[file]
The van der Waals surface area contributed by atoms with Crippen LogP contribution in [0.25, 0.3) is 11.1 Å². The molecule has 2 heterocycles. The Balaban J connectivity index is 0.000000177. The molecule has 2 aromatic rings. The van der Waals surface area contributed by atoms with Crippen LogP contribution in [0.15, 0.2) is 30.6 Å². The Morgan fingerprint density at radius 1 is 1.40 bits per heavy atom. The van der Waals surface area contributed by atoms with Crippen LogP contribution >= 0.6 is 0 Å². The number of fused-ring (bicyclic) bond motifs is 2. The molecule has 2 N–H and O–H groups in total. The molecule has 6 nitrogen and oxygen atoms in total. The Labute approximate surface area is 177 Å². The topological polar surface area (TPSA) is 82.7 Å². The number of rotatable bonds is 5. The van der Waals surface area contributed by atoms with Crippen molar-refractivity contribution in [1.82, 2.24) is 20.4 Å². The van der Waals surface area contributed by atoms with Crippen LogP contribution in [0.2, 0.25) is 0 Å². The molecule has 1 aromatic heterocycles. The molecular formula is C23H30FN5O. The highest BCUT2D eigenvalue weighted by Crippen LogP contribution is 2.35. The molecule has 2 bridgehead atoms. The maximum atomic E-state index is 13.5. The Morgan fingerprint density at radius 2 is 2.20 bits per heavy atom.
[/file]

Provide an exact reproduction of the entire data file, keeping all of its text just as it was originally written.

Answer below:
The van der Waals surface area contributed by atoms with Crippen LogP contribution in [0.25, 0.3) is 11.1 Å². The molecule has 2 heterocycles. The Balaban J connectivity index is 0.000000177. The molecule has 2 aromatic rings. The van der Waals surface area contributed by atoms with Crippen LogP contribution in [0.15, 0.2) is 30.6 Å². The Morgan fingerprint density at radius 1 is 1.40 bits per heavy atom. The van der Waals surface area contributed by atoms with Crippen LogP contribution >= 0.6 is 0 Å². The number of fused-ring (bicyclic) bond motifs is 2. The molecule has 2 N–H and O–H groups in total. The molecule has 6 nitrogen and oxygen atoms in total. The Labute approximate surface area is 177 Å². The topological polar surface area (TPSA) is 82.7 Å². The number of rotatable bonds is 5. The van der Waals surface area contributed by atoms with Crippen molar-refractivity contribution in [1.82, 2.24) is 20.4 Å². The van der Waals surface area contributed by atoms with Crippen LogP contribution in [0.2, 0.25) is 0 Å². The molecule has 1 aromatic heterocycles. The molecular formula is C23H30FN5O. The highest BCUT2D eigenvalue weighted by Crippen LogP contribution is 2.35. The molecule has 2 bridgehead atoms. The maximum atomic E-state index is 13.5. The Morgan fingerprint density at radius 2 is 2.20 bits per heavy atom.